My favorite assessment of the goodness of our local oysters was by Richard Collin. In his last restaurant guide, his recommendation for the Best Meal at the Acme Oyster House was: "One Dozen Oysters on the Half Shell; Beer."
Then he offered his Better-Than-Best Meal at the Acme: "Two or Three Dozen Oysters on the Half Shell; Two or Three Beers."
Yep. The only thing better than oysters is more oysters.
Oysters are, to my palate, the finest of local seafoods. That's more true this year than ever. During the past few weeks, I've heard the same message both from oyster lovers and oyster sellers: They're especially good, meaty and firm right now.
Beyond those wonderful qualities, the oysters out there now have a great complexity of flavor that's not always there.
Not only are the oysters that grow around here among the best in the world, but they're available in tremendous quantity, throughout almost all of the year. The resource is so fine and so available that our cooks have dreamed up hundreds of ways to prepare them. Oysters appear in appetizers, soups, salads, seafood entrees, meat entrees. . . everything but dessert.
The hurricane killed of millions of oysters by burying them in silt, but that wasn't a long-range problem. The beds began producing as soon as six weeks after the storm, and the re-seeding process will have them back up to pre-storm levels of production next year. All that's left to be done (unfortunately, it will be a big job) is to restore the oyster fleets and dock facilities, particularly in Plaquemines Parish.
Oyster connoisseurs agree that the best way to eat them is immediately after the shell is opened. Raw oysters on the half shell, despite all warnings about the dangers they present to our health, are the standard presentation. The health warnings are true, although most of the problems affect a small minority of the population.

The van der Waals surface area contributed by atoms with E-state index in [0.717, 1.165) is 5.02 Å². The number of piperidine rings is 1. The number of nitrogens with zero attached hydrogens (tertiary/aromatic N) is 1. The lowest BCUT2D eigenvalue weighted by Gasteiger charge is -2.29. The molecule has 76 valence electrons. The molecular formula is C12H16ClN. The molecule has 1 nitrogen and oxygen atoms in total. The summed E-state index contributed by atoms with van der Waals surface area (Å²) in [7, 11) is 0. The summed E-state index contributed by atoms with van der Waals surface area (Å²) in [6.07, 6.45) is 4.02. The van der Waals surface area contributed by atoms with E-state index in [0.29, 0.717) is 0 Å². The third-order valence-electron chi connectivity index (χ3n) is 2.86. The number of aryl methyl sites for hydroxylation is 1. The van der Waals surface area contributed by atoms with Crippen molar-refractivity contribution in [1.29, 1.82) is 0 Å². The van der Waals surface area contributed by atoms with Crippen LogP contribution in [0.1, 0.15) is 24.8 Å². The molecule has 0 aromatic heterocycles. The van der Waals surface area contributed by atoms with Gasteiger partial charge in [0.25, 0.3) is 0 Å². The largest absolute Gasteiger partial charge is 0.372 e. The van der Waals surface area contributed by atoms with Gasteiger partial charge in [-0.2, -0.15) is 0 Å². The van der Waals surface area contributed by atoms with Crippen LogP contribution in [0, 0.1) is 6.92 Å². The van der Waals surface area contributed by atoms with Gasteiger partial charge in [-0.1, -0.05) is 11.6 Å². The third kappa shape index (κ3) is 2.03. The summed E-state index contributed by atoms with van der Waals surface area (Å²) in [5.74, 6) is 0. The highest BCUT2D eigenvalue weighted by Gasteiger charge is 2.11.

Oysters are seasonal. But you can eat them whenever the mood strikes me. Refrigeration on boats and trucks eliminates the reason for avoiding oysters in non-R months. However, summer is when they're at their least appealing. In early summer, the liquor in the shell can get milky. In early fall, oysters are lean and can shrink a lot when cooked. Neither of these effects is harmful, and only slightly impact enjoyment.
I admit to a local-pride aspect to my love of our oysters. But I've had oysters wherever I've traveled, including the famed Blue Points, Belons, Malpeques, Kumamoto, and Olympia oysters. None of them shows me anything that I find lacking in our oysters at their peak. On the other hand, all of those are much smaller than ours, are expensive, and typically sold a few at a time. To hell with them.
Beyond being delicious, our oysters represent a value. On a weight-per-dollar basis, there is no less expensive seafood. All of this adds up to what, for me, is the Number One seafood resource we have.
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